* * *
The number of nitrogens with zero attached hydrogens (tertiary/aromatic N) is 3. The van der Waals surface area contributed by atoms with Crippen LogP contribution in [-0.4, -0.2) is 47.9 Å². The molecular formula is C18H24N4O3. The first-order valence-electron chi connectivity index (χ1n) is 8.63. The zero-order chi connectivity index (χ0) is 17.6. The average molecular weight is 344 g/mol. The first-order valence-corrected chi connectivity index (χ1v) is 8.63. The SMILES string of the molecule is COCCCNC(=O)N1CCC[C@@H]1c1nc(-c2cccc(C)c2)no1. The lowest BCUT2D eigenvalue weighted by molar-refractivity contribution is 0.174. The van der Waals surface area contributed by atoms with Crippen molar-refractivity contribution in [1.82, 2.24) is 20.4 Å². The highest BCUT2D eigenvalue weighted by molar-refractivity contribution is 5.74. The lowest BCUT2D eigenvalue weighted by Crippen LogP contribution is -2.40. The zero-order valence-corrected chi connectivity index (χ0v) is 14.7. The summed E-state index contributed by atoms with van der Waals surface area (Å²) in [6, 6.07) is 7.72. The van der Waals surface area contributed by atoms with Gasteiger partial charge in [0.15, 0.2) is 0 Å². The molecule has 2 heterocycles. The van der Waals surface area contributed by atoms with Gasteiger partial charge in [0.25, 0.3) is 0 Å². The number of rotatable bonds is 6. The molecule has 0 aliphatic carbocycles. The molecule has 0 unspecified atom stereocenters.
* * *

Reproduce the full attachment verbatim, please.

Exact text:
The number of nitrogens with zero attached hydrogens (tertiary/aromatic N) is 3. The van der Waals surface area contributed by atoms with Crippen LogP contribution in [-0.4, -0.2) is 47.9 Å². The molecular formula is C18H24N4O3. The first-order valence-electron chi connectivity index (χ1n) is 8.63. The zero-order chi connectivity index (χ0) is 17.6. The average molecular weight is 344 g/mol. The first-order valence-corrected chi connectivity index (χ1v) is 8.63. The SMILES string of the molecule is COCCCNC(=O)N1CCC[C@@H]1c1nc(-c2cccc(C)c2)no1. The lowest BCUT2D eigenvalue weighted by molar-refractivity contribution is 0.174. The van der Waals surface area contributed by atoms with Crippen molar-refractivity contribution in [1.82, 2.24) is 20.4 Å². The highest BCUT2D eigenvalue weighted by molar-refractivity contribution is 5.74. The lowest BCUT2D eigenvalue weighted by Crippen LogP contribution is -2.40. The zero-order valence-corrected chi connectivity index (χ0v) is 14.7. The summed E-state index contributed by atoms with van der Waals surface area (Å²) in [6, 6.07) is 7.72. The van der Waals surface area contributed by atoms with Gasteiger partial charge in [0.15, 0.2) is 0 Å². The molecule has 2 heterocycles. The van der Waals surface area contributed by atoms with Gasteiger partial charge in [0.25, 0.3) is 0 Å². The number of rotatable bonds is 6. The molecule has 0 aliphatic carbocycles. The molecule has 0 unspecified atom stereocenters.